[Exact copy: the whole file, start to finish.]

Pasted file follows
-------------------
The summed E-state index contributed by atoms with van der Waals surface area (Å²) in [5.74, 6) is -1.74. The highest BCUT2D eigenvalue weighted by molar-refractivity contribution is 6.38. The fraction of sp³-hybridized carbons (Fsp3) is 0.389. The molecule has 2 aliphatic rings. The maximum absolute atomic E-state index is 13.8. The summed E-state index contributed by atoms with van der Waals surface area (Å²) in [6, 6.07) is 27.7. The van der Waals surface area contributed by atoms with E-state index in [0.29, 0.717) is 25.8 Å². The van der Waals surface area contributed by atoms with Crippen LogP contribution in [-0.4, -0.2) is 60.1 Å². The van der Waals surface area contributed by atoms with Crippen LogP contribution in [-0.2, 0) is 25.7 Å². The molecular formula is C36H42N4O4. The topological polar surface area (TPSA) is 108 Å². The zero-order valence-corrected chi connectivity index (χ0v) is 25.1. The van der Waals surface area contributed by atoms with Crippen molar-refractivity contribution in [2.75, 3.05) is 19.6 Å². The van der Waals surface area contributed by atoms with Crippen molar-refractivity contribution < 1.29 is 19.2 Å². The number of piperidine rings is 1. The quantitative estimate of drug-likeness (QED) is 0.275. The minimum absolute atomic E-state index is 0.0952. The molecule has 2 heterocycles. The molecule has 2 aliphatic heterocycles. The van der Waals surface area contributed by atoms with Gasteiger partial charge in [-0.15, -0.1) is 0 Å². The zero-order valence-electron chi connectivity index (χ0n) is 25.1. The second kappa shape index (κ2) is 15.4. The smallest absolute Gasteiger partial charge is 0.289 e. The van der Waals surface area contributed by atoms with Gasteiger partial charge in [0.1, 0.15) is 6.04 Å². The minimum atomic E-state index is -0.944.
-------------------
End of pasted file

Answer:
The summed E-state index contributed by atoms with van der Waals surface area (Å²) in [5.74, 6) is -1.74. The highest BCUT2D eigenvalue weighted by molar-refractivity contribution is 6.38. The fraction of sp³-hybridized carbons (Fsp3) is 0.389. The molecule has 2 aliphatic rings. The maximum absolute atomic E-state index is 13.8. The summed E-state index contributed by atoms with van der Waals surface area (Å²) in [6, 6.07) is 27.7. The van der Waals surface area contributed by atoms with E-state index in [0.29, 0.717) is 25.8 Å². The van der Waals surface area contributed by atoms with Crippen LogP contribution in [-0.4, -0.2) is 60.1 Å². The van der Waals surface area contributed by atoms with Crippen LogP contribution in [-0.2, 0) is 25.7 Å². The molecular formula is C36H42N4O4. The topological polar surface area (TPSA) is 108 Å². The zero-order valence-corrected chi connectivity index (χ0v) is 25.1. The van der Waals surface area contributed by atoms with Crippen molar-refractivity contribution in [2.75, 3.05) is 19.6 Å². The van der Waals surface area contributed by atoms with Crippen molar-refractivity contribution < 1.29 is 19.2 Å². The number of piperidine rings is 1. The quantitative estimate of drug-likeness (QED) is 0.275. The minimum absolute atomic E-state index is 0.0952. The molecule has 2 heterocycles. The molecule has 2 aliphatic heterocycles. The van der Waals surface area contributed by atoms with Gasteiger partial charge in [-0.15, -0.1) is 0 Å². The zero-order valence-electron chi connectivity index (χ0n) is 25.1. The second kappa shape index (κ2) is 15.4. The smallest absolute Gasteiger partial charge is 0.289 e. The van der Waals surface area contributed by atoms with Gasteiger partial charge in [0.1, 0.15) is 6.04 Å². The minimum atomic E-state index is -0.944.